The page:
Ubuntu 23.10 “Mantic Minotaur” sacrificing apps for efficiency?
Ubuntu 23.10, code-named “Mantic Minotaur”, is generating significant buzz among the Linux community as it is scheduled for release on October 12, 2023. A few discussions in the Ubuntu desktop Discourse forum suggest that certain applications, including LibreOffice, could be dropped from the ISO.
Ubuntu may drop LibreOffice
According to recent reports on Launchpad, Ubuntu 23.10 may exclude some core GNOME apps and games from its default installation. The tentative list of removals includes popular applications such as gnome-mahjongg, gnome-mines, gnome-sudoku, aisleriot, cheese, file-roller, baobab, rhythmbox, shotwell, Transmission, and simple-scan. Additionally, discussions on Reddit hint at the possibility of Thunderbird being removed as well.
One of the primary advantages of these proposed changes is that Ubuntu 23.10 could offer a more streamlined and efficient experience. By focusing on Canonical-provided apps and packages along with the core GNOME desktop shell, the operating system may become faster, lighter, and more tailored to user needs. The reduced ISO size could also lead to quicker installation times and lower storage requirements, benefiting users with limited resources or those running Ubuntu on older hardware.
Moreover, this approach might foster better integration and performance of the included applications, leading to an improved overall user experience.
What about users?
While the potential optimizations and streamlining sound promising, concerns arise about the impact on certain user groups, particularly those relying heavily on the apps slated for removal. LibreOffice, a well-known and powerful FOSS office suite, plays a vital role for many Ubuntu users, especially those who work offline and require comprehensive document editing capabilities. Losing access to essential applications like image viewers, scanners, and webcam viewers may inconvenience those who rely on these tools for day-to-day tasks.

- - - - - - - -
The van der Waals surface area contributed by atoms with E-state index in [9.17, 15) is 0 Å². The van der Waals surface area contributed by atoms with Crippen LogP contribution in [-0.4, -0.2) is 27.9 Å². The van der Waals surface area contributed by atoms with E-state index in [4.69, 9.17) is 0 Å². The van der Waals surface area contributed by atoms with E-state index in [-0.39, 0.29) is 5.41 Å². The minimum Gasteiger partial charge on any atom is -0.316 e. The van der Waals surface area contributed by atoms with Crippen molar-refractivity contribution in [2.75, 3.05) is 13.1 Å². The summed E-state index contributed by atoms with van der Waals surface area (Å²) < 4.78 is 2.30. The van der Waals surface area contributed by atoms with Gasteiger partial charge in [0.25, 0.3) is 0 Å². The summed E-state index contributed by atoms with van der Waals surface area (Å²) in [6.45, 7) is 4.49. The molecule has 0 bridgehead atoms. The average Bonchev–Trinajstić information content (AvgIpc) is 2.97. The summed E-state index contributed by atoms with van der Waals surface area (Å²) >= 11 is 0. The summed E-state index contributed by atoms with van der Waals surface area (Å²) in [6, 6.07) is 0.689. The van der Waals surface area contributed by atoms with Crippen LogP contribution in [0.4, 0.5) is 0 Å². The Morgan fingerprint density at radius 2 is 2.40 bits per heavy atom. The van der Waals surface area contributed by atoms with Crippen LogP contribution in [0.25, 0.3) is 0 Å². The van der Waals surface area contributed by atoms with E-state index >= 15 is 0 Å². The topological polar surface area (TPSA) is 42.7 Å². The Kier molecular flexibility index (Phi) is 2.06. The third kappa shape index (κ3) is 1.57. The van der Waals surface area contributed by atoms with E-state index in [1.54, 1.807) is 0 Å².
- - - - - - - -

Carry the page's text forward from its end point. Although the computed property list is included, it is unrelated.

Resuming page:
For some users, the absence of these familiar applications might lead to a less intuitive transition to Ubuntu 23.10. Moreover, it could necessitate extra effort to install and configure alternative software, possibly resulting in a less seamless experience overall.
It is important to remember that these changes are still under development, and the final release may differ from the current discussions. Canonical and the Ubuntu community will undoubtedly weigh the benefits and drawbacks carefully before making any final decisions.
Ultimately, the goal should be to balance improving the OS and preserving the user experience, ensuring Ubuntu 23.10 continues to cater to a broad audience of newcomers and long-time fans.
Recent articles from DebugPoint.com
- How to Upgrade to KDE Plasma 6 [Complete Guide]on February 29, 2024
- KDE Plasma 6: Greatest New Featureson February 28, 2024
- Tiny Core Linux 15: Faster, Smaller and Packed with Improvementson February 27, 2024
- 50 Best Ubuntu Apps for Everyone on 2024on February 25, 2024
- Best Remote Desktop Clients for Ubuntu and Other Linux on February 25, 2024